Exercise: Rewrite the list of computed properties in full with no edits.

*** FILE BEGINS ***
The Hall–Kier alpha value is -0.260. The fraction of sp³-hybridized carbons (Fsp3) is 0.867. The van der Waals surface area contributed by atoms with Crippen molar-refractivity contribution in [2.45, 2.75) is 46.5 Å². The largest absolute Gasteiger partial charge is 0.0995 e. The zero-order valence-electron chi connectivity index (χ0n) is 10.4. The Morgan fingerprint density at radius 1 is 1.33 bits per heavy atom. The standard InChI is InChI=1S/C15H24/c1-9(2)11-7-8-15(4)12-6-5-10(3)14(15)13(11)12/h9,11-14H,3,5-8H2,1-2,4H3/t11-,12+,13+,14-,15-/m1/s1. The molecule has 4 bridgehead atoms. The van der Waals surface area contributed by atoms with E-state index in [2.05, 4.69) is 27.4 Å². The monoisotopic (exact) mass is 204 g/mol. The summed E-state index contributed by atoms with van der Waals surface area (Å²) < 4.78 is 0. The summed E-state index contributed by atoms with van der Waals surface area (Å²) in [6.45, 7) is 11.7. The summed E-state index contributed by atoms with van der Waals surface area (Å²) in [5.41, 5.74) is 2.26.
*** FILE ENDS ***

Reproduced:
The Hall–Kier alpha value is -0.260. The fraction of sp³-hybridized carbons (Fsp3) is 0.867. The van der Waals surface area contributed by atoms with Crippen molar-refractivity contribution in [2.45, 2.75) is 46.5 Å². The largest absolute Gasteiger partial charge is 0.0995 e. The zero-order valence-electron chi connectivity index (χ0n) is 10.4. The Morgan fingerprint density at radius 1 is 1.33 bits per heavy atom. The standard InChI is InChI=1S/C15H24/c1-9(2)11-7-8-15(4)12-6-5-10(3)14(15)13(11)12/h9,11-14H,3,5-8H2,1-2,4H3/t11-,12+,13+,14-,15-/m1/s1. The molecule has 4 bridgehead atoms. The van der Waals surface area contributed by atoms with E-state index in [2.05, 4.69) is 27.4 Å². The monoisotopic (exact) mass is 204 g/mol. The summed E-state index contributed by atoms with van der Waals surface area (Å²) < 4.78 is 0. The summed E-state index contributed by atoms with van der Waals surface area (Å²) in [6.45, 7) is 11.7. The summed E-state index contributed by atoms with van der Waals surface area (Å²) in [5.41, 5.74) is 2.26.